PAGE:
Will has Narcissistic Personality Disorder and is particularly callous. While some narcissists may engage in these processes without awareness, some do have awareness and have impaired empathy to the point of believing their needs matter more than others. On the other hand, Chris is an empath. He has the strength to be understanding and forgiving but these strengths can be a double edged sword. It’s hard to imagine someone wanting to take advantage of Chris’s attributes. Chris grew up in an abusive household and has seen the addictive cycle of abuse. Because patterns repeat themselves, Chris is hardwired to seek an abusive dynamic since it’s what was initially presented to him as the norm for relationships. The cycle of repeating patterns can be addictive because the participants keep chasing the high of reconciliation and the comfort of familiarity. 

Chris caught Will reaching out to multiple men to meet up. Will explained that he was “too scared to commit” and this was just due to him “fearing being hurt.” Chris, being the empath in the relationship, forgave Will due to empathizing with Will’s proclamations of being too scared to love. What Chris doesn’t know is that Will feels no remorse for his behavior. He knows what to say to inspire empathy in Chris. This, combined with the comfort and familiarity of the highs and lows of a toxic relationship that Chris experienced growing up and now has in his relationship with Will, make it very difficult for Chris to leave. The repeating of patterns and seeking reconciliation is a common addiction for people in toxic relationships in general.

Will has no intention of changing his behavior. He feels entitled to have his cake and eat it too, so to speak. He craves narcissistic supply (ego boosting people) to regulate his self-esteem. The more people Will has to admire him, the better he feels about himself. 

Will’s trajectory: love bomb Chris to a place of security within the relationship and then hide his cheating better. 

Chris’s trajectory: aide Will in feeling secure enough to love and be in a committed relationship.

Common Tactics Utilized by People with Narcissism

Fiend Progress

Fiend progress is when a narcissist pretends to be working on themselves and may even go to therapy. However, this is just to keep the empath remaining hopeful that they will change their behavior. An empath often has a hard time giving up on someone and wants to believe that their compassion will heal the narcissistic individual. Often when an empath confronts a narcissist with their bad behavior, they can be met with rage and accusations that the empath is not recognizing all the effort they are putting in. Therapy can be used as proof that they are taking the empath seriously. However, pay attention to how many sessions the narcissist actually keeps, how they talk about the process of therapy (“my therapist said xx but I already knew that” vs. “I always have something new to reflect on after my therapy sessions”), and if true change is occurring.


Narcissists are eloquent with how they speak and what they choose to share and not share. Overtime, their chosen words and messages disrupt your trust in yourself. They may misdirect you or say you’re overreacting to something that threatens their self-esteem. They are good at manipulating others into thinking you’re the problem. Unfortunately, this can even happen in individual and couple’s therapy. A fooled couples therapist may unknowingly collude with a narcissist in gaslighting you. Gaslighting is a manipulative tactic narcissists use to make you question your reality so that they can assert theirs.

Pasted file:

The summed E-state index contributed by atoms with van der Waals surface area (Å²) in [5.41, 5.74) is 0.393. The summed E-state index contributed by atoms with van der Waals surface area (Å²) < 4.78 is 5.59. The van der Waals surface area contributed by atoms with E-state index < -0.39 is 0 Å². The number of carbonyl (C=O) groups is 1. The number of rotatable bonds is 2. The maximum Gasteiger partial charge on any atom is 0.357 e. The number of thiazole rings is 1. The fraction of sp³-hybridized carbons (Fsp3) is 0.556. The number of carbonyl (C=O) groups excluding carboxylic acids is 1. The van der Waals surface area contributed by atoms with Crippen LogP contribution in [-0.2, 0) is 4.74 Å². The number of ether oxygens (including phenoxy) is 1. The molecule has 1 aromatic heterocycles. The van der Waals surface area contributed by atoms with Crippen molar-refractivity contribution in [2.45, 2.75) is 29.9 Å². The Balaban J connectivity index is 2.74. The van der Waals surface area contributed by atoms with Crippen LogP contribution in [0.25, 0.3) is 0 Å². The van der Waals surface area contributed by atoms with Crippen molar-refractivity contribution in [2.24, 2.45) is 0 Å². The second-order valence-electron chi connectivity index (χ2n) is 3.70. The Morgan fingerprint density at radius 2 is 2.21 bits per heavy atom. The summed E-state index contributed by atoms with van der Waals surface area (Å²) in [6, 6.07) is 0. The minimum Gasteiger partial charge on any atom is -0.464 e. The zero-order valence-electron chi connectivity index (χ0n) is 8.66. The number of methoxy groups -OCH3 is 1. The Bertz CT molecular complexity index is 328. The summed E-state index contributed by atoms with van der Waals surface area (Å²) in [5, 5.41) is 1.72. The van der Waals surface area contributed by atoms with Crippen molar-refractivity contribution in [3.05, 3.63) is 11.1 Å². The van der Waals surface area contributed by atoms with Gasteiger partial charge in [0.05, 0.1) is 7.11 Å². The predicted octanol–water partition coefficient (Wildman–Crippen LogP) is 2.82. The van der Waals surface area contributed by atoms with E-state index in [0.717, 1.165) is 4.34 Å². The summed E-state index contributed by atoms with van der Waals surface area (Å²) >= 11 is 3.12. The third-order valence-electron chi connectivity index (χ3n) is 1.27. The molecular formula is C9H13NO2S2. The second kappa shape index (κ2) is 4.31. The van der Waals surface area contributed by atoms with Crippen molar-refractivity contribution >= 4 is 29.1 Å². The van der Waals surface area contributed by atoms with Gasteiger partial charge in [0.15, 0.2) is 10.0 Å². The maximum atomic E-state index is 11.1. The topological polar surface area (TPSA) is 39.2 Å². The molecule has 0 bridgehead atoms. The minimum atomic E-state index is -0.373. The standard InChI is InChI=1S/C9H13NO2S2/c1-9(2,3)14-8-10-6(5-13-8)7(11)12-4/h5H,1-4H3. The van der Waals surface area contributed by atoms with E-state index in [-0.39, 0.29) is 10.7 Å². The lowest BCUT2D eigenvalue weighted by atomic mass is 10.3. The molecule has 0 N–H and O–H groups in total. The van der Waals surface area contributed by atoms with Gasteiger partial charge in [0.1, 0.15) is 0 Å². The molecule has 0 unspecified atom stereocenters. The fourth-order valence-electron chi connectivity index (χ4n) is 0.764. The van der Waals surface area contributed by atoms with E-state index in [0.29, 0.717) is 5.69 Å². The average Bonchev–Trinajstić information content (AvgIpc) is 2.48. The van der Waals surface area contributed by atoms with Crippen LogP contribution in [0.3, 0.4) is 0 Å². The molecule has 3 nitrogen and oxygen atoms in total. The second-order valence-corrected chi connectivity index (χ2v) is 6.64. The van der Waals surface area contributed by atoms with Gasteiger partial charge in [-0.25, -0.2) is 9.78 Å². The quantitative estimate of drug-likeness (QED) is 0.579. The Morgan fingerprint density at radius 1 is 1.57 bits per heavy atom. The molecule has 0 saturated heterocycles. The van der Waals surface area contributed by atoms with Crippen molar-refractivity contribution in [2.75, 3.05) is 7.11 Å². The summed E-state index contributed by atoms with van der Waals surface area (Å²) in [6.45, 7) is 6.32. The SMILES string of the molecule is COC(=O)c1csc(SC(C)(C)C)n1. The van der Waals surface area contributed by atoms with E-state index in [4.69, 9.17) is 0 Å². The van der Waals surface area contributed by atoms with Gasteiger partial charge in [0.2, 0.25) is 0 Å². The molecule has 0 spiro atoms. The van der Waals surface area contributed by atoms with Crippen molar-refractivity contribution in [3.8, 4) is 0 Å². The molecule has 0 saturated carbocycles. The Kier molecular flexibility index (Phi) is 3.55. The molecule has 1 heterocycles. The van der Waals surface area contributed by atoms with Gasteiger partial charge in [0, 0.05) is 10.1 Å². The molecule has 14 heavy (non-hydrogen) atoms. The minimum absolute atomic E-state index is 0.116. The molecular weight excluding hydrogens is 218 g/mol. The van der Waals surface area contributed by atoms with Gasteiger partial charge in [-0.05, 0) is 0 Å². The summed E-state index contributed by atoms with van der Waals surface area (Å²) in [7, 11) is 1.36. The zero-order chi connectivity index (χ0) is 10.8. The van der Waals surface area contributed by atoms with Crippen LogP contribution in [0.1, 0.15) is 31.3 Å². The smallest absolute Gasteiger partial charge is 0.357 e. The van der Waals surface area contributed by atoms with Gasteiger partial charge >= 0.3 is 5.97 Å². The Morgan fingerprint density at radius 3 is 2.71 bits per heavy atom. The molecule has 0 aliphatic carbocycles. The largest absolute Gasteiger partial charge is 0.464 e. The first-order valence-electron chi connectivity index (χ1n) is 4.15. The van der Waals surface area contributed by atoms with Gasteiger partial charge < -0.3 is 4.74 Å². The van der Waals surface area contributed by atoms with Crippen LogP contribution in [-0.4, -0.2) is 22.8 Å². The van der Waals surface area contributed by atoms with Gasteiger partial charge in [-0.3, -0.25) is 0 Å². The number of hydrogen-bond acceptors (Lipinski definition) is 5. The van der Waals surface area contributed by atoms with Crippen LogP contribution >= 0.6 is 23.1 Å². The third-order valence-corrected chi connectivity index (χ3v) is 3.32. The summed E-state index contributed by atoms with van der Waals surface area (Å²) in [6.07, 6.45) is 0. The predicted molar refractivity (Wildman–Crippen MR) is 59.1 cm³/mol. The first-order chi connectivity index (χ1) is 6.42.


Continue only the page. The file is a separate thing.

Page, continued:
Love bombing

Another manipulative tactic is love bombing, which is where the Narcissist will replace actually working on the relationship with excessive gifts and compliments. The compliments and gifts are more “proof” they have of treating you “well.”

Characteristics of an Empath/Narcissist Dynamic

  • Narcissist’s disregard for their partner’s feelings or needs
  • Manipulation of the empath
  • Empath loss of identity
  • Empath feeling constantly anxious
  • Narcissist requiring immediate commitment and affirmations of I love you early on in the relationship
  • Circular arguments that have no resolution
  • Testing of the empath’s boundaries
  • Empath giving excessive excuses/rationalities for their partner’s behavior
  • Empath hiding instances of abuse from friends
  • Narcissist playing the victim and projecting bad behavior
  • Empath internalizing blame

Questions for an Empath to Ask Themselves:

  • Is there an imbalance of power?
  • Do I feel a sense of urgency to help my partner? 
  • Do I feel a sense of urgency to get my partner to see things differently or treat people nicer? 
  • Are my friends and family saying one thing about my partner that I have to excuse or defend? 
  • Do I often make excuses for their poor behavior?
  • Do I feel put down but can’t pinpoint examples?
  • Have I been love bombed?
  • How long am I willing to put up with bad behavior with no progress?
  • What is my general quality of life now in this relationship versus before when I was not in this relationship? Has my quality of life changed in a way that I am happy with? (Example, I have my debts paid off but I’m depressed and anxious all the time.)

Questions for a Narcissist to ask Themselves

  • What is motivating my behavior?